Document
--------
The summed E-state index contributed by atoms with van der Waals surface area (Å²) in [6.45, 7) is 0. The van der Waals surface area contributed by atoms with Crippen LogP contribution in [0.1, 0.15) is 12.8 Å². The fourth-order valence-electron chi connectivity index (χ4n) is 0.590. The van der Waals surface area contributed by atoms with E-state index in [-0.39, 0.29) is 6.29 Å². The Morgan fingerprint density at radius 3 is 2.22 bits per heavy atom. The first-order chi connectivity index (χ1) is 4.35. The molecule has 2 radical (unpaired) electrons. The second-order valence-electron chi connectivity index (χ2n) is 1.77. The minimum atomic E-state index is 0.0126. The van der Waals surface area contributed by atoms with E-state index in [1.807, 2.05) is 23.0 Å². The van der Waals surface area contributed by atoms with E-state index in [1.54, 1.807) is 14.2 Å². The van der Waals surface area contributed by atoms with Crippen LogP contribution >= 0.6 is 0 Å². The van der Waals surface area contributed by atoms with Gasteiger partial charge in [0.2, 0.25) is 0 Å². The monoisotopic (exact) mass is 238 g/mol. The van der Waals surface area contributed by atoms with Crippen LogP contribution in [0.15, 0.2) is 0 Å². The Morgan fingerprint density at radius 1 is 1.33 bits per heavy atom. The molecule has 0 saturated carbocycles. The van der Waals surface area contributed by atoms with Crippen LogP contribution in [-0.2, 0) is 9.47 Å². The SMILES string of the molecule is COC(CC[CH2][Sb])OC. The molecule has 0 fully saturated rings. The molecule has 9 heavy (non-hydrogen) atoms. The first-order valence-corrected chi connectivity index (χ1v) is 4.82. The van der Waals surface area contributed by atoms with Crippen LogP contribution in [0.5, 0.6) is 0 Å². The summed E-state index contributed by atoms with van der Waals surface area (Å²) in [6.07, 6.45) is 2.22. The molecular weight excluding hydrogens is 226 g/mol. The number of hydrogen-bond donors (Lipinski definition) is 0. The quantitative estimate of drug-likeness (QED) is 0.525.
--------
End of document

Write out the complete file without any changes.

The summed E-state index contributed by atoms with van der Waals surface area (Å²) in [6.45, 7) is 0. The van der Waals surface area contributed by atoms with Crippen LogP contribution in [0.1, 0.15) is 12.8 Å². The fourth-order valence-electron chi connectivity index (χ4n) is 0.590. The van der Waals surface area contributed by atoms with E-state index in [-0.39, 0.29) is 6.29 Å². The Morgan fingerprint density at radius 3 is 2.22 bits per heavy atom. The first-order chi connectivity index (χ1) is 4.35. The molecule has 2 radical (unpaired) electrons. The second-order valence-electron chi connectivity index (χ2n) is 1.77. The minimum atomic E-state index is 0.0126. The van der Waals surface area contributed by atoms with E-state index in [1.807, 2.05) is 23.0 Å². The van der Waals surface area contributed by atoms with E-state index in [1.54, 1.807) is 14.2 Å². The van der Waals surface area contributed by atoms with Crippen LogP contribution >= 0.6 is 0 Å². The van der Waals surface area contributed by atoms with Gasteiger partial charge in [0.2, 0.25) is 0 Å². The monoisotopic (exact) mass is 238 g/mol. The van der Waals surface area contributed by atoms with Crippen LogP contribution in [0.15, 0.2) is 0 Å². The Morgan fingerprint density at radius 1 is 1.33 bits per heavy atom. The molecule has 0 saturated carbocycles. The van der Waals surface area contributed by atoms with Crippen LogP contribution in [-0.2, 0) is 9.47 Å². The SMILES string of the molecule is COC(CC[CH2][Sb])OC. The molecule has 0 fully saturated rings. The molecule has 9 heavy (non-hydrogen) atoms. The first-order valence-corrected chi connectivity index (χ1v) is 4.82. The van der Waals surface area contributed by atoms with Crippen LogP contribution in [0.5, 0.6) is 0 Å². The summed E-state index contributed by atoms with van der Waals surface area (Å²) in [6.07, 6.45) is 2.22. The molecular weight excluding hydrogens is 226 g/mol. The number of hydrogen-bond donors (Lipinski definition) is 0. The quantitative estimate of drug-likeness (QED) is 0.525.